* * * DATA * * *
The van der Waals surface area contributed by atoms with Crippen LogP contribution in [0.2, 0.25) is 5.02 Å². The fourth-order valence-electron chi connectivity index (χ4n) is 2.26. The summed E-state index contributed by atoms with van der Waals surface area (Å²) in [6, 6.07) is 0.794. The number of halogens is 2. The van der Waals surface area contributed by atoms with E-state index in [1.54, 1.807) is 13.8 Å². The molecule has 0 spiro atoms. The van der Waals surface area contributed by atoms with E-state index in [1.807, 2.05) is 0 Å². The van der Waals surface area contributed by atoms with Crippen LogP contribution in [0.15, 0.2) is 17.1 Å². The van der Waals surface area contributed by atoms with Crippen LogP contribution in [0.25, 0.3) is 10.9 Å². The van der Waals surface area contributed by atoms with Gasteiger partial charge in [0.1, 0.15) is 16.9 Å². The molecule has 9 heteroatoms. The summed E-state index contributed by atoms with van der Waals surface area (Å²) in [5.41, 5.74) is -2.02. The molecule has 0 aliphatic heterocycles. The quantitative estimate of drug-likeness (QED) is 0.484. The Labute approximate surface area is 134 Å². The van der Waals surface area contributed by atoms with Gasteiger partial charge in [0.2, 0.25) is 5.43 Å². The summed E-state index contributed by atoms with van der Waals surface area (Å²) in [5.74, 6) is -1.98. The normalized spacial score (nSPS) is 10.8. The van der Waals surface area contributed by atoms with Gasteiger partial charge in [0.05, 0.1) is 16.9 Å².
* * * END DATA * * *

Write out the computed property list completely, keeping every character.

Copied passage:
The van der Waals surface area contributed by atoms with Crippen LogP contribution in [0.2, 0.25) is 5.02 Å². The fourth-order valence-electron chi connectivity index (χ4n) is 2.26. The summed E-state index contributed by atoms with van der Waals surface area (Å²) in [6, 6.07) is 0.794. The number of halogens is 2. The van der Waals surface area contributed by atoms with E-state index in [1.54, 1.807) is 13.8 Å². The molecule has 0 spiro atoms. The van der Waals surface area contributed by atoms with E-state index in [1.807, 2.05) is 0 Å². The van der Waals surface area contributed by atoms with Crippen LogP contribution in [0.15, 0.2) is 17.1 Å². The van der Waals surface area contributed by atoms with Crippen LogP contribution in [0.25, 0.3) is 10.9 Å². The van der Waals surface area contributed by atoms with Gasteiger partial charge in [0.1, 0.15) is 16.9 Å². The molecule has 9 heteroatoms. The summed E-state index contributed by atoms with van der Waals surface area (Å²) in [5.41, 5.74) is -2.02. The molecule has 0 aliphatic heterocycles. The quantitative estimate of drug-likeness (QED) is 0.484. The Labute approximate surface area is 134 Å². The van der Waals surface area contributed by atoms with Gasteiger partial charge in [0.2, 0.25) is 5.43 Å². The summed E-state index contributed by atoms with van der Waals surface area (Å²) in [5.74, 6) is -1.98. The normalized spacial score (nSPS) is 10.8. The van der Waals surface area contributed by atoms with Gasteiger partial charge in [0.05, 0.1) is 16.9 Å².